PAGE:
uther's Preface to the Epistle of St. Paul to the Romans. By Prof. W. H. T. Dau, D. D. Concordia Publishing House, St. Louis, Mo. Price, 10 cts.

This is a reprint of Dr. Dau's new translation of Luther's celerated Preface, which appeared in the November number of the heological Monthly. Reading it, we are again impressed with uther's mighty destruction of legalism and his successful defense the faith. And we are also struck by the excellent translation ith which Dr. Dau has furnished us. Reading it, we recognize ow altogether superior Luther is to the so-called Church Fathers nd Schoolmen, and also to our moderns. Oh, the pity that men o not, or cannot, read Luther! We thought of quoting something rom this Preface here in this brief notice, but we concluded that uch a brief quotation could scarcely be satisfactory. Send for the aflet and read for yourself; that will be satisfactory, we are sure. S.

Miscellaneous.

Ordinations and Installations.

rdained under authorization of the European Free Church's Board for Home Missions:

On 2d Sunday in Advent, 1924: Candidate M. J. Naumann a Trinity Church, Klein, Tex., by Pastor G. A. Naumann. rdained under authorization of the respective District President: On 3d Sunday in Advent, 1924: Candidate E. L. Woldt in Trinty Church, Lansing, Mich., by Pastor P. F. Woldt.

nstalled under authorization of the respective District Presidents: A. Pastors:

On 10th Sunday after Trinity, 1924: The Rev. H. E. Brauer in ion Church, Marengo, Ill., by Pastor L. Seidel.

On 23d Sunday after Trinity: The Rev. A. Pera in Trinity Church, Woodworth, N. Dak., by Pastor R. E. Wahl.

On 2d Sunday in Advent: The Rev. A. Widiger in Trinity Church, Algiers, La., by Pastor E. Schmid.

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On 3d Sunday in Advent: The Rev. W. F. Luebke in Trinity Church, Muskegon, Mich., by Pastor C. F. Lederer. The Rev. H. Behning in St. Paul's Church, Cross Plains, Ind., by Pastor Th. Frank. - The Rev. E. Schuelke at Ridgeway, N. C., by Prof. E. Berg.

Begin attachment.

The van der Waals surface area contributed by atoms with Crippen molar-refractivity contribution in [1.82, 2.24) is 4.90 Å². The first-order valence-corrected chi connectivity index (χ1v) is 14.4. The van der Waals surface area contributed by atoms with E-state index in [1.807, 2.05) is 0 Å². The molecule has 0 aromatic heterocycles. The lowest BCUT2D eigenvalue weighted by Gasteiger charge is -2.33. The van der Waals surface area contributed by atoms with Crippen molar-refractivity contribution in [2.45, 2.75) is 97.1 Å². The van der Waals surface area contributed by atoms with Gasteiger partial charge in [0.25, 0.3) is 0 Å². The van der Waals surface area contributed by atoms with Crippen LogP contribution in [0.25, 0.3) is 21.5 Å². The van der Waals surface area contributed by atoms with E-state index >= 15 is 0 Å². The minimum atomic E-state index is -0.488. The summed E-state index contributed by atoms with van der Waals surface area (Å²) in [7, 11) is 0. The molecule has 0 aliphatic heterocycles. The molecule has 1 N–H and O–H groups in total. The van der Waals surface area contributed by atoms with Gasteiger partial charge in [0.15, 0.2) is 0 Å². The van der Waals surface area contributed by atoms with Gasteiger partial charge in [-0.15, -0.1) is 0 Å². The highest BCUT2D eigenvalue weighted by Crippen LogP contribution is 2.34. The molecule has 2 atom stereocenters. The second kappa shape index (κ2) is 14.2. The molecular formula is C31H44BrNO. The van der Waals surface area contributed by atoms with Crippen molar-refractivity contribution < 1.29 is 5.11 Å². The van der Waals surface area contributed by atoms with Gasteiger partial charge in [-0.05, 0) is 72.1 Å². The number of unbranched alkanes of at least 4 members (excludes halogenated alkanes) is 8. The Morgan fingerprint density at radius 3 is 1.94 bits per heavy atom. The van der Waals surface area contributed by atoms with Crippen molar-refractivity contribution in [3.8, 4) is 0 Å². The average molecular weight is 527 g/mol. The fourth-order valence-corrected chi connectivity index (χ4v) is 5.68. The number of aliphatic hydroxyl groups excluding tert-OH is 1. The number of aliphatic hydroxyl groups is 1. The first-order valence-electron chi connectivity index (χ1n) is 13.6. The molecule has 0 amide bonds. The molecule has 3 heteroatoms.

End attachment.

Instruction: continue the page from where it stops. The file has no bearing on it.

B. Teachers:

On 14th Sunday after Trinity, 1924: Teacher L. C. Heidemann in Trinity Church, Port Huron, Mich., by Pastor O. Pfotenhauer. On 21st Sunday after Trinity: Teacher Th. E. Breihan in Bethlehem Church, Milwaukee, Wis., by Pastor O. Kaiser.

On 2d Sunday in Advent: Teacher E. Heinitz in Zion Church, Marengo, Ill., by Pastor H. E. Brauer.

Corner-Stone Laying.

On 3d Sunday in Advent, 1924, Trinity Church, Eden, Tex. (the Rev. L. Karcher, pastor), laid the corner-stone of its new church. Dedications.

Dedicated to the service of God: Churches: On 19th Sunday after Trinity, 1924: Messiah Church, Detroit, Mich. (the Rev. A. H. A. Loeber, pastor). On 22d Sunday after Trinity: St. Paul's Church, Waseca, Minn. (the Rev. H. F. Soeldner, pastor). On 1st Sunday in Advent: Immanuel Church, Riverside, Cal. (the Rev. G. H. Hillmer, pastor). - On 2d Sunday in Advent: The renovated church of St. Paul's Church, Town Summit, Langlade Co., Wis. (the Rev. F. W. Droegemueller, pastor).

Parsonage: On 3d Sunday in Advent: The parsonage of Immanuel Church, Michigan City, Ind. (the Rev. G. M. Krach, pastor). Organ: On 3d Sunday in Advent: The organ of St. John's Church, Niles, Ill. (the Rev. L. A. Grotheer, pastor).

Anniversaries.

The following churches celebrated anniversaries:

On 16th Sunday after Trinity, 1924: St. John's Church, Kramer, Nebr. (the Rev. A. H. Cholcher, pastor), the 50th.- - On 23d Sunday after Trinity: Peace Church, Barney, N. Dak. (the Rev. E. G. Claus, pastor), the 25th.

Treasurers' Reports.